The prehistory of Arabia used to be one of archaeology's backwaters. Experts felt the area had little to reveal about the development of Man and his relationship with a very challenging environment. That view is being challenged more and more thanks to an upsurge in research in southern Arabia and the Gulf, much of it supported by Gulf countries keen to fill in the blanks in their past. Some of the latest research was presented at the annual Seminar for Arabian Studies, held at the British Museum in London last week (24-26 July). It left the 160 participants confident that some of the key issues relating to life in the Arabian peninsula - where and when the camel was domesticated, who first cultivated the date palm, when livestock herding began - were on the way to being resolved.
Archaeologists are notorious for taking a long time to reach any conclusions: indeed some of them have gone to their graves before daring to put a date on a particular pile of stones they spent years investigating. But modern excavation techniques, where every seed and scrap of bone is carefully sieved from the dirt, as well as scientific research tools and analytical modelling systems, are all speeding up the process.
"Our understanding of internal processes within Arabia has expanded rapidly in recent years," said Peter Magee, associate professor of Near Eastern archaeology at Bryn Mawr College in the US. In contrast to the view that Arabia was a "backward area", he said that new evidence showed that people there had adapted earlier than previously thought to create a successful human economy in a difficult environment.
"We archaeologists like to hedge our bets - and so we should - but now we can say that some clear facts are emerging: the falaj system of underground irrigation was used from 3,000 years ago in Oman and the UAE. Oasis-style economies, which rely on the clever use of water and sophisticated modes of agriculture, were occurring 5,000 years ago." It has long been known that the Bronze Age was a boom period for the area due to abundant deposits of copper. It was exported to the great civilisations of the day - Mesopotamia (modern day Iraq) and the Indus valley (modern day India and Pakistan), ensuring that the area was linked to the great trading networks.
"Copper then was like oil today - a very important source of income for people living in a marginal space," said Christian Velde, resident archaeologist at the Ras al Khaimah department of Antiquities and Museums. But there was much more happening than just trade. Apart from developing the oasis economy in the third millennium BC, the people of the Gulf left signs they were developing more complex societies.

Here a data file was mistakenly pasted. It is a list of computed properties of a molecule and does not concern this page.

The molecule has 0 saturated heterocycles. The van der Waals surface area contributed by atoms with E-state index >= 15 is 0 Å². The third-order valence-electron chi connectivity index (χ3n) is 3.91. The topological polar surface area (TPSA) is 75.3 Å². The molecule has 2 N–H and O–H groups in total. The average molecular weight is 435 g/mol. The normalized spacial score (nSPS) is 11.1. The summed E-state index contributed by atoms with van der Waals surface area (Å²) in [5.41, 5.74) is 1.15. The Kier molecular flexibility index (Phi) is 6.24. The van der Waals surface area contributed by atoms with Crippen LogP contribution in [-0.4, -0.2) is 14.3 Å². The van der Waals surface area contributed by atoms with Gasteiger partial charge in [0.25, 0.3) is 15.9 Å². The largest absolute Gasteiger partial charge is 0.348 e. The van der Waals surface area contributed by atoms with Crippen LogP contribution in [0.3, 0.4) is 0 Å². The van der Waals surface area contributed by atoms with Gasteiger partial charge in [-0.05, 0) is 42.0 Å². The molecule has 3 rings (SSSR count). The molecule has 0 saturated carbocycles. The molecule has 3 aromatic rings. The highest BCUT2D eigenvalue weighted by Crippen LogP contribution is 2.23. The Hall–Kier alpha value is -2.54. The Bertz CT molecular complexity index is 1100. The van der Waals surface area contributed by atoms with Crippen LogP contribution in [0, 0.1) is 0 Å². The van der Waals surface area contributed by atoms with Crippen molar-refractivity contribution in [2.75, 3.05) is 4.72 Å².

On the basis of studies of ruins of early Bronze Age settlements at Ja'alan, on the coast of Oman, Valentina Azzara, from the University of Paris I, concluded that nuclear families were being regrouped in a clan-structured society. The date palm - without which life in the Gulf would have been near impossible - is slowly giving up the secrets of its origins thanks to a scientific assault from a team led by Claire Newton, an archaeo-botanist from the University of Nottingham.
The research is not finished, but is likely to conclude that the date palm's origin lies in the Gulf region. The world's most ancient date seed, which dropped to the ground some time in the 6th millennium BC, was found on Dalma Island, off the coast of Abu Dhabi. What is still puzzling archaeologists is the mystery of why a flourishing Bronze Age civilisation in the Gulf region suffered a catastrophic collapse about 2100BC, which seems to have lasted some 700 years.
"Something happened quite abruptly at that time," said Robert Carter, chairman of the Seminar for Arabian Studies. "There are theories about climate change - the climate certainly seemed to be getting more arid through the second millennium. But it could be some other trigger that caused a depopulation of the area. The number of settlements trailed off, until the start of the Iron Age 700 years later. We need to do a lot more digging."
In general, expert opinion now tends toward the belief that major developments were occurring earlier than previously thought. Excavations in Wadi Sana, in the Hadhramaut, have revealed that cattle and goats were kept there as early as the sixth millennium BC at the same time that gazelles were hunted. All this can be established from small pieces of animal bone preserved in the sand for 7,000 years.
But there is one exception: the camel. It seems to have resisted domestication until quite late - about 900BC, a few hundred years later than originally thought. We should soon know a lot more about the camel from a new discovery in Abu Dhabi, where the skeletons of at least 60 wild camels from as early as the 6th millennium BC have been found south-east of the Baynounah Plantation. Three skeletons were found literally on the surface, according to Mark Beech, who presented a paper on the discovery to the seminar.
Investigation of the site is only just beginning. It is interesting that the camels - or at least the skeletons visible from the surface - do not appear to have been butchered for meat, as their legs are still articulated. It is a mystery why so many animals died in the same place. One explanation is that there was a catastrophic deterioration in the climate - perhaps limited in duration - which killed them off. Only detailed investigation will reveal the truth.
The camel graveyard should reveal a lot about the development of the camel and its interaction with people in the Gulf. "But what is most interesting," said Professor Magee, "is that, even though Abu Dhabi is developing very rapidly, there are sites of immense importance still waiting to be discovered. Indeed, you can literally trip over them." @Email: email@example.com